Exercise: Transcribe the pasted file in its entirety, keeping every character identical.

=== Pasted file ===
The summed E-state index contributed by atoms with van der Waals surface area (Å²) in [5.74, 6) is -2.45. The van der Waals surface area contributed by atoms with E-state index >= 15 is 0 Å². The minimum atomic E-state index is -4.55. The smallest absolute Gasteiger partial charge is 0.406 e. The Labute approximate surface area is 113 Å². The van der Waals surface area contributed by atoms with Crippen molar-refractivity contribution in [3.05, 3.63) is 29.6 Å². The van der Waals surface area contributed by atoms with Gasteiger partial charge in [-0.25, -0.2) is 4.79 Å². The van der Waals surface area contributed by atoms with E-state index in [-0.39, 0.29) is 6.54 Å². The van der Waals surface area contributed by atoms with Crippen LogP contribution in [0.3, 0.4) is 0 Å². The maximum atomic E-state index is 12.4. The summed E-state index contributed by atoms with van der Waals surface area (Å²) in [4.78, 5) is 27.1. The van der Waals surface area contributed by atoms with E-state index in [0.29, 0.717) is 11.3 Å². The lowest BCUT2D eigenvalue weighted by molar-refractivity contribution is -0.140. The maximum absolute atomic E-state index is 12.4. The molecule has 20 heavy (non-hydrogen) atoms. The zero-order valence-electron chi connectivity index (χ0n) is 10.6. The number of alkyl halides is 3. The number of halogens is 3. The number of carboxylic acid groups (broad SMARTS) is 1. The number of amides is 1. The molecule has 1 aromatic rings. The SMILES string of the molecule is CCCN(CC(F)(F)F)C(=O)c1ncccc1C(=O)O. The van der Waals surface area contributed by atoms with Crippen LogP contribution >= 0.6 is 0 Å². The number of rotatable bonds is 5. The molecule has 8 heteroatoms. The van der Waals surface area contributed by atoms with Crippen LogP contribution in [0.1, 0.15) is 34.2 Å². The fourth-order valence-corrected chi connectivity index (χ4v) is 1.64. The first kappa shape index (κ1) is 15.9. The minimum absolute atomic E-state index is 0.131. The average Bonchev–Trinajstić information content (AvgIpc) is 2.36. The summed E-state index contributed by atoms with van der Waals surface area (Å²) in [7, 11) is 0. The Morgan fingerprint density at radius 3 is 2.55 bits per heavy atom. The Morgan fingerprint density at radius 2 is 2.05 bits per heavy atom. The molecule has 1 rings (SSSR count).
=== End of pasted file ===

The summed E-state index contributed by atoms with van der Waals surface area (Å²) in [5.74, 6) is -2.45. The van der Waals surface area contributed by atoms with E-state index >= 15 is 0 Å². The minimum atomic E-state index is -4.55. The smallest absolute Gasteiger partial charge is 0.406 e. The Labute approximate surface area is 113 Å². The van der Waals surface area contributed by atoms with Crippen molar-refractivity contribution in [3.05, 3.63) is 29.6 Å². The van der Waals surface area contributed by atoms with Gasteiger partial charge in [-0.25, -0.2) is 4.79 Å². The van der Waals surface area contributed by atoms with E-state index in [-0.39, 0.29) is 6.54 Å². The van der Waals surface area contributed by atoms with Crippen LogP contribution in [0.3, 0.4) is 0 Å². The maximum atomic E-state index is 12.4. The summed E-state index contributed by atoms with van der Waals surface area (Å²) in [4.78, 5) is 27.1. The van der Waals surface area contributed by atoms with E-state index in [0.29, 0.717) is 11.3 Å². The lowest BCUT2D eigenvalue weighted by molar-refractivity contribution is -0.140. The maximum absolute atomic E-state index is 12.4. The molecule has 20 heavy (non-hydrogen) atoms. The zero-order valence-electron chi connectivity index (χ0n) is 10.6. The number of alkyl halides is 3. The number of halogens is 3. The number of carboxylic acid groups (broad SMARTS) is 1. The number of amides is 1. The molecule has 1 aromatic rings. The SMILES string of the molecule is CCCN(CC(F)(F)F)C(=O)c1ncccc1C(=O)O. The van der Waals surface area contributed by atoms with Crippen LogP contribution >= 0.6 is 0 Å². The number of rotatable bonds is 5. The molecule has 8 heteroatoms. The van der Waals surface area contributed by atoms with Crippen LogP contribution in [0.1, 0.15) is 34.2 Å². The fourth-order valence-corrected chi connectivity index (χ4v) is 1.64. The first kappa shape index (κ1) is 15.9. The minimum absolute atomic E-state index is 0.131. The average Bonchev–Trinajstić information content (AvgIpc) is 2.36. The summed E-state index contributed by atoms with van der Waals surface area (Å²) in [7, 11) is 0. The Morgan fingerprint density at radius 3 is 2.55 bits per heavy atom. The Morgan fingerprint density at radius 2 is 2.05 bits per heavy atom. The molecule has 1 rings (SSSR count).